5.6

## The University of Glasgow # Types, lambda functions and type classes

## Function types

• Ordinary data types are for primitive data (like $Int$ and $Char$) and basic data structures (like $[Int]$ and $[Char]$).
• Algebraic data types are types that combine other types either as records (‘products’), e.g.

  data Pair = Pair Int Double


or as variants (‘sums’), e.g.

  data Bool = False | True

• Functions have types containing an arrow, e.g. $Int \rightarrow String$.
• We now look at function types in more detail.

### Lambda expressions

• Lambda expressions (named after the greek letter $\lambda$) play a very important role in functional programming in general and Haskell in particular.

#### Named and anonymous expressions

• You can give a name $sum$ to an expression $2+2$:
    sum = 2+2

• But you can also write anonymous expressions — expressions that just appear, but are not given names.
    (-b) + sqrt (b^2 - 4*a*c)

• Without anonymous expressions, writing this would almost be like assembly language:
    e1 = (-b)
e2 = b^2
e3 = 4*a
e4 = e3*c
e5 = e2-e4
e6 = e1+e5


#### Some background

• Sometimes in a mathematics or physics book, there are statements like “the function $x^2$ is continuous$\ldots$

• This is ok when the context makes it clear what $x$ is.

• But it can lead to problems. What does $x*y$ mean?

• Is it a constant, because both $x$ and $y$ have fixed values?

• Is it a function of $x$, with a fixed value of $y$?

• Is it a function of $y$, with a fixed value of $x$?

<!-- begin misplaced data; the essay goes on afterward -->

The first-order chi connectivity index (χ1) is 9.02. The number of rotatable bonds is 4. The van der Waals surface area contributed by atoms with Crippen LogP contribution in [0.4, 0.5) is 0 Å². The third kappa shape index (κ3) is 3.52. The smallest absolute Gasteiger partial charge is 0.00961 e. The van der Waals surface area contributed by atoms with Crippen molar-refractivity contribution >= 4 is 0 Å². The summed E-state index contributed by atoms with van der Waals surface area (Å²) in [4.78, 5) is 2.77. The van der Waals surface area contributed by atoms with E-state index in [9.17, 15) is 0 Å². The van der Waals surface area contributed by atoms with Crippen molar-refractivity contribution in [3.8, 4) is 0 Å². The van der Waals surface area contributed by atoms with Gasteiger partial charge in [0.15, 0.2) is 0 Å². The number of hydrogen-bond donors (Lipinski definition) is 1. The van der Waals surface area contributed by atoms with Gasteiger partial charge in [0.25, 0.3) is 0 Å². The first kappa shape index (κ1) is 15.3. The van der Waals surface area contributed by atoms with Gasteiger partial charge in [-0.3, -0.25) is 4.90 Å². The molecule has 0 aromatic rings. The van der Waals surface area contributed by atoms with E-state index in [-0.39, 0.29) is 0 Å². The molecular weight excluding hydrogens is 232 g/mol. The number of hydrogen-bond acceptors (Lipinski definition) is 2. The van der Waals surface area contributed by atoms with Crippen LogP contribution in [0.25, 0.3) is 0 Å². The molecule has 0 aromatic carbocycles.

• Is it a function of both $x$ and $y$?

• A lambda expression $\backslash x \rightarrow e$ contains

• An explicit statement that the formal parameter is $x$, and

• the expression $e$ that defines the value of the function.

#### Anonymous functions

• A function can be defined and given a name using an equation:
    f :: Int -> Int
f x = x+1

• Since functions are “first class”, they are ubiquitous, and it’s often useful to denote a function anonymously.

• This is done using lambda expressions.

    \x -> x+1


Pronounced “lambda x arrow x+1”.

There may be any number of arguments:

    \x y z -> 2*x + y*z


#### Using a lambda expression

Functions are first class: you can use a lambda expression wherever a function is needed. Thus

    f = \x -> x+1


is equivalent to

    f x = x+1


But lambda expressions are most useful when they appear inside larger expressions.

    map (\x -> 2*x + 1) xs


### Monomorphic and polymorphic functions

#### Monomorphic functions

Monomorphic means “having one form”.

    f :: Int -> Char
f i = "abcdefghijklmnopqrstuvwxyz" !! i

x :: Int
x = 3

f x :: Char
f x -- > 'd'


#### Polymorphic functions

Polymorphic means “having many forms”.

    fst :: (a,b) -> a
fst (x,y) = x

snd :: (a,b) -> b
snd (x,y) = y

fst :: (a,b) -> a
fst (a,b) = a

snd :: (a,b) -> b
snd (a,b) = b



### Currying

• Most programming languages allow functions to have any number of arguments.

• But this turns out to be unnecessary: we can restrict all functions to have just one argument, without losing any expressiveness.

• This process is called Currying, in honor of Haskell Curry.

• The technique makes essential use of higher order functions.

• It has many advantages, both practical and theoretical.

#### A function with two arguments

You can write a definition like this, which appears to have two arguments:

    f :: Int -> Int -> Int
f x y = 2*x + y


But it actually means the following:

    f :: Int -> (Int -> Int)
f 5 :: Int -> Int